Attractions Nearby Brussels, Day Trips and Excursions

(Brussels, Brussels-Capital Region, Belgium)

Photo of the Groenplaats (Green Square) in AntwerpWell placed for those wishing to take time out and explore some interesting Belgian attractions close by, Brussels lends itself to an array of day trips and popular excursions. Lying to the north of Brussels and around 56 km / 35 miles from the city centre, Antwerp is one of the most visited neighbouring cities and is famous for its past diamond industry and endless historical attractions.

The Foret de Soignes is an extremely important green space and the biggest of its kind within the Brussels area, being actually owned by the Belgian state. Many tourists also choose to enjoy a day trip to the towns of both Tervuren and Leuven, a truly ancient town steeped in medieval history and once a leading centre of cloth trading.

Picture of the Antwerp Town Hall (Stadhuis)


Today, Antwerp is home to a truly mixed bag of sights, with endless historic landmarks, such as the spectacular Gothic-style Cathedral of Our Lady, and the 17th-century Rockoxhuis mansion. Many of the main attractions reside around the squares of the Groenplaats and the Grote Markt, such as the Town Hall (Stadhuis). A popular way to sightsee in Antwerp is to take a boat trip along its River Schedlt, or around the city's vast port itself. Families should look out for Antwerp Zoo, the indoor playground of Pirate's Island (Pirateneiland), and the Aquatopia Aquarium.

Photo of the Foret de Soignes

Foret de Soignes

Lying to the south-east of Brussels, the Foret de Soignes is a large expanse of green forest, covering an area of approximately 10,600 acres / 4,290 hectares. Brimming with wildlife, including large numbers of deer and boar, the Foret de Soignes boasts a rather unusual and unexpected attraction. Each summer, old trams once operated within the city itself trundle through the forest, transporting passengers through its main arboretums.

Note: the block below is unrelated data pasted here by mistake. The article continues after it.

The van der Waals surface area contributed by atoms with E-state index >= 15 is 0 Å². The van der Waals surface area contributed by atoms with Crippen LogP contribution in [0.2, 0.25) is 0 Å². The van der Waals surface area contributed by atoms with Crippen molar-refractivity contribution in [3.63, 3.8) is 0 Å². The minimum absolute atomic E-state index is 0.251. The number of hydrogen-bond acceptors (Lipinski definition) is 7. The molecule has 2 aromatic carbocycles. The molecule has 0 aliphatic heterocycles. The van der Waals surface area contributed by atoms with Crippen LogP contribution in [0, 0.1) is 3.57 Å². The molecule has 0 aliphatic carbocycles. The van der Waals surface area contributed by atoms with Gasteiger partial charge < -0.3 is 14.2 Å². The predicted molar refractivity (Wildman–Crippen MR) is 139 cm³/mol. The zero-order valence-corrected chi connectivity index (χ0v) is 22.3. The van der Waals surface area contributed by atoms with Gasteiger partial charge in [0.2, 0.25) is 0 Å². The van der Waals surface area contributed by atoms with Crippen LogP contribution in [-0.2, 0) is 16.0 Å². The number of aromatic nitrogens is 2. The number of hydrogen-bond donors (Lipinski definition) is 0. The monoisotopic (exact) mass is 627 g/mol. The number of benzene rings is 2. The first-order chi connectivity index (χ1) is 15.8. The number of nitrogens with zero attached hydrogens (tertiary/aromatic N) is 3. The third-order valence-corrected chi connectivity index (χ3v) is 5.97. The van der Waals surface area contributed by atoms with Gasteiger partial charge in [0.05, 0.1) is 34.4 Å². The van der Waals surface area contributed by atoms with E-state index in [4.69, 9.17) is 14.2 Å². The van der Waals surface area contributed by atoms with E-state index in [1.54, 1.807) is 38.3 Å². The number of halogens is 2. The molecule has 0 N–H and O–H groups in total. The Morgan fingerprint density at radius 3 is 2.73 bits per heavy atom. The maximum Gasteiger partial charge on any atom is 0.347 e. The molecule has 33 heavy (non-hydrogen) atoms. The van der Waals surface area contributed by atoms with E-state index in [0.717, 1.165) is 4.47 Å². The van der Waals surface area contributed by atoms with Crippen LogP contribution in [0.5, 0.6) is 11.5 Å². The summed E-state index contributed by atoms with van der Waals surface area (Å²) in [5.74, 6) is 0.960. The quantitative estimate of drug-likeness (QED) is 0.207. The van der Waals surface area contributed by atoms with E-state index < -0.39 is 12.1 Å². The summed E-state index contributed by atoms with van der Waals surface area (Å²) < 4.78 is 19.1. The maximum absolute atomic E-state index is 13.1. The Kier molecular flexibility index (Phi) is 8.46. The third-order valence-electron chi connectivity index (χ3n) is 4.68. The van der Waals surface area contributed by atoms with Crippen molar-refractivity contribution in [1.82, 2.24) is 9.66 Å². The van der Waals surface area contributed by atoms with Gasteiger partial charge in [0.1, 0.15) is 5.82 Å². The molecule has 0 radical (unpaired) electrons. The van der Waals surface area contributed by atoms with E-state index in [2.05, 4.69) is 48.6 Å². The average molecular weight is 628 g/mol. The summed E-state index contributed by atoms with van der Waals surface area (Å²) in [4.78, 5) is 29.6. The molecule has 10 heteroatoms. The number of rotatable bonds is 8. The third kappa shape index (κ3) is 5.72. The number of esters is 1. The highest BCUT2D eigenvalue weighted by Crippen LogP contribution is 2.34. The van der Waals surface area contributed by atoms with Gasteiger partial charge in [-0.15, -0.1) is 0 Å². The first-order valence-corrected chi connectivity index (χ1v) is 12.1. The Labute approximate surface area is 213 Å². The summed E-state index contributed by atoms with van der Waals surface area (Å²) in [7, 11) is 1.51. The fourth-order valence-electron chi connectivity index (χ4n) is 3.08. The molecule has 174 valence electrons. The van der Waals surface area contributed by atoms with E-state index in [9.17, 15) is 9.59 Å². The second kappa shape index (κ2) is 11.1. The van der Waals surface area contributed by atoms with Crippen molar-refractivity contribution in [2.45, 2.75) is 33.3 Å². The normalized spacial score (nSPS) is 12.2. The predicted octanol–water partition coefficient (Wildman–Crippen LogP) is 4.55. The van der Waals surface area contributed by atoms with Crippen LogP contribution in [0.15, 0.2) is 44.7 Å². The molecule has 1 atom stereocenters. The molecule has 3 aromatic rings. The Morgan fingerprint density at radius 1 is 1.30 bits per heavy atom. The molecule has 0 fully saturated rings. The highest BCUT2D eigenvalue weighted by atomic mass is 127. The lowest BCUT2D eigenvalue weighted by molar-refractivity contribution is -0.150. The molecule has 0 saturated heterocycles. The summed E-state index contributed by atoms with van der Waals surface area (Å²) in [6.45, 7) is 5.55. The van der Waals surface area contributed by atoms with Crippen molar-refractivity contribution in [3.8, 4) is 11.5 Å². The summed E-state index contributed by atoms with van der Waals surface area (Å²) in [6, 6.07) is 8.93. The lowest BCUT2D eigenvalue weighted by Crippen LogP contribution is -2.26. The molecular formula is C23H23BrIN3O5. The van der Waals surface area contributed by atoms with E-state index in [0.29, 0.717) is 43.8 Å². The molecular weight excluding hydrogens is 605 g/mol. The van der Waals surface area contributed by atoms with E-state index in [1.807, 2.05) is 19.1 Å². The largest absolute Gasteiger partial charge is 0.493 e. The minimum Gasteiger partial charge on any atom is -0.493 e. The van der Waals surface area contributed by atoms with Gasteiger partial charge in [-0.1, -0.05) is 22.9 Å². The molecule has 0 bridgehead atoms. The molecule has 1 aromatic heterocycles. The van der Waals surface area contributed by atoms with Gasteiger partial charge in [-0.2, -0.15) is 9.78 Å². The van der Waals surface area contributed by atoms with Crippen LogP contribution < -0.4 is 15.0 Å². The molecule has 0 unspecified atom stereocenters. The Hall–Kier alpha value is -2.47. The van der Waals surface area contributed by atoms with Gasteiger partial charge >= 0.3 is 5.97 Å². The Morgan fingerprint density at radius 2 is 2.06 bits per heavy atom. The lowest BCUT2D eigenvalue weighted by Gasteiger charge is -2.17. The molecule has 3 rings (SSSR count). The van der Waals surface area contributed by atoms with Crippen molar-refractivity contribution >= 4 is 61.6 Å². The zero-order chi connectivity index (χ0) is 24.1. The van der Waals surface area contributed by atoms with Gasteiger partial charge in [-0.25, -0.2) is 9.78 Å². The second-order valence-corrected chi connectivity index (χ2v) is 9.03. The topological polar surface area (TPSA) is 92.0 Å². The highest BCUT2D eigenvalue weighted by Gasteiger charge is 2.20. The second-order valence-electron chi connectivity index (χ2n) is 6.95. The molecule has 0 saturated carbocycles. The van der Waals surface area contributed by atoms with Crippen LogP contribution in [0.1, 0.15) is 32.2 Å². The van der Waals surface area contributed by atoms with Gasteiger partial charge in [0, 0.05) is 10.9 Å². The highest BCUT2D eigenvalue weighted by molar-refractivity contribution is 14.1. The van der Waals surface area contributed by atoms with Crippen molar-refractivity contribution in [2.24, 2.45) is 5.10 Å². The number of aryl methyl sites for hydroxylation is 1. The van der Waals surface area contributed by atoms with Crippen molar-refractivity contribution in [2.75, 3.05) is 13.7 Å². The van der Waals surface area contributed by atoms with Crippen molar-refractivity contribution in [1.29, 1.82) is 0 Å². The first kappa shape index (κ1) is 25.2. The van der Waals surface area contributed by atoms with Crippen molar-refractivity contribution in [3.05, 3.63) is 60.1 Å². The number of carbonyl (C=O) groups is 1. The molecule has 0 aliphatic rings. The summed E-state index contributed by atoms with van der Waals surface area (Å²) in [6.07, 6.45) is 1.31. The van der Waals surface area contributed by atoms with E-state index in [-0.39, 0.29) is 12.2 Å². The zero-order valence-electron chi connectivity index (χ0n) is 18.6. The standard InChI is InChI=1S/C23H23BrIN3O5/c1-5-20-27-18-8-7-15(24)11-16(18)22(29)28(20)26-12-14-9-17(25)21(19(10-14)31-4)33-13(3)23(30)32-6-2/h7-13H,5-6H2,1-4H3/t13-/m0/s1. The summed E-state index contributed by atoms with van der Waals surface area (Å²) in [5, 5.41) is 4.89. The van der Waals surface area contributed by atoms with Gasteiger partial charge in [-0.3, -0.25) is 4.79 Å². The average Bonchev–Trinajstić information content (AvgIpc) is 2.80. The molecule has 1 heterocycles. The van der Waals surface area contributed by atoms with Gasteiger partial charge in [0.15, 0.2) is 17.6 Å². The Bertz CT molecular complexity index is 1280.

View of Leuven


Within easy reach of Brussels, at a distance of around 32 km / 20 miles, Leuven lies directly east and is the main town within the Vlaams-Brabant province. The majority of the attractions in Leuven are based around its compact town centre and are therefore best explored on foot, particularly around the Grote Markt and Oude Markt squares, which fill with drinking terraces during the summer evenings. Look out for the ornate 15th-century town hall (Stadhuis), the gothic-style St. Peters Church (St. Pieterskerk) and the Katholieke Universiteit van Leuven (KUL), a large university campus founded in 1425 and today home to over 30,000 students.

Picture of the Royal Museum of Central Africa in Tervuren


A pretty Flemish-speaking town some 14 km / 9 miles to the east of central Brussels, most tourists visit Tervuren for its main attraction, the Royal Museum of Central Africa (Koninklijk Museum voor Midden Afrika). Here you will discover a huge number of historic artefacts from around the Congo. Centred around a single courtyard, the museum features everything from African sculptures and ornate jewellery, to an enormous canoe (pirogue) measuring over 20 metres / 66 feet. The Royal Museum of Central Africa is open from Tuesday to Sunday, between the hours of 10:00 to 17:00. Other attractions within the town include the Park van Tervuren, which actually backs directly on to the museum itself and features lakes, lawns, woodlands and a series of long pathways.